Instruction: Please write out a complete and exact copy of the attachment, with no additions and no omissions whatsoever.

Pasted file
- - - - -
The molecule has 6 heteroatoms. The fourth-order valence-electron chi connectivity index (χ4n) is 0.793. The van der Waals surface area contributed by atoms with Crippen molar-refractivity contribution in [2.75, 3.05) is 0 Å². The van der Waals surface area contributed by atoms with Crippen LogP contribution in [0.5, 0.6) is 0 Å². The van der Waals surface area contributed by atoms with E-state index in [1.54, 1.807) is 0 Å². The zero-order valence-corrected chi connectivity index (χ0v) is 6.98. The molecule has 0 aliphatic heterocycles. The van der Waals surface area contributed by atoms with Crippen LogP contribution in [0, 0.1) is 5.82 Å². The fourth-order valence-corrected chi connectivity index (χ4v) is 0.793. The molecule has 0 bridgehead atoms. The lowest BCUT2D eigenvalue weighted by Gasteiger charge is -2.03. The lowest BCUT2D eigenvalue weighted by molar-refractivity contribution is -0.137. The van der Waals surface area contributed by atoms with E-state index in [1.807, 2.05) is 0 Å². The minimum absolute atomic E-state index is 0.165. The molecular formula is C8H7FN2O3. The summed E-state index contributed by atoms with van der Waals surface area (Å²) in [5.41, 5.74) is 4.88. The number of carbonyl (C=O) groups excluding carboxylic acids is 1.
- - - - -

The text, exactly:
The molecule has 6 heteroatoms. The fourth-order valence-electron chi connectivity index (χ4n) is 0.793. The van der Waals surface area contributed by atoms with Crippen molar-refractivity contribution in [2.75, 3.05) is 0 Å². The van der Waals surface area contributed by atoms with Crippen LogP contribution in [0.5, 0.6) is 0 Å². The van der Waals surface area contributed by atoms with E-state index in [1.54, 1.807) is 0 Å². The zero-order valence-corrected chi connectivity index (χ0v) is 6.98. The molecule has 0 aliphatic heterocycles. The van der Waals surface area contributed by atoms with Crippen LogP contribution in [0, 0.1) is 5.82 Å². The fourth-order valence-corrected chi connectivity index (χ4v) is 0.793. The molecule has 0 bridgehead atoms. The lowest BCUT2D eigenvalue weighted by Gasteiger charge is -2.03. The lowest BCUT2D eigenvalue weighted by molar-refractivity contribution is -0.137. The van der Waals surface area contributed by atoms with E-state index in [1.807, 2.05) is 0 Å². The minimum absolute atomic E-state index is 0.165. The molecular formula is C8H7FN2O3. The summed E-state index contributed by atoms with van der Waals surface area (Å²) in [5.41, 5.74) is 4.88. The number of carbonyl (C=O) groups excluding carboxylic acids is 1.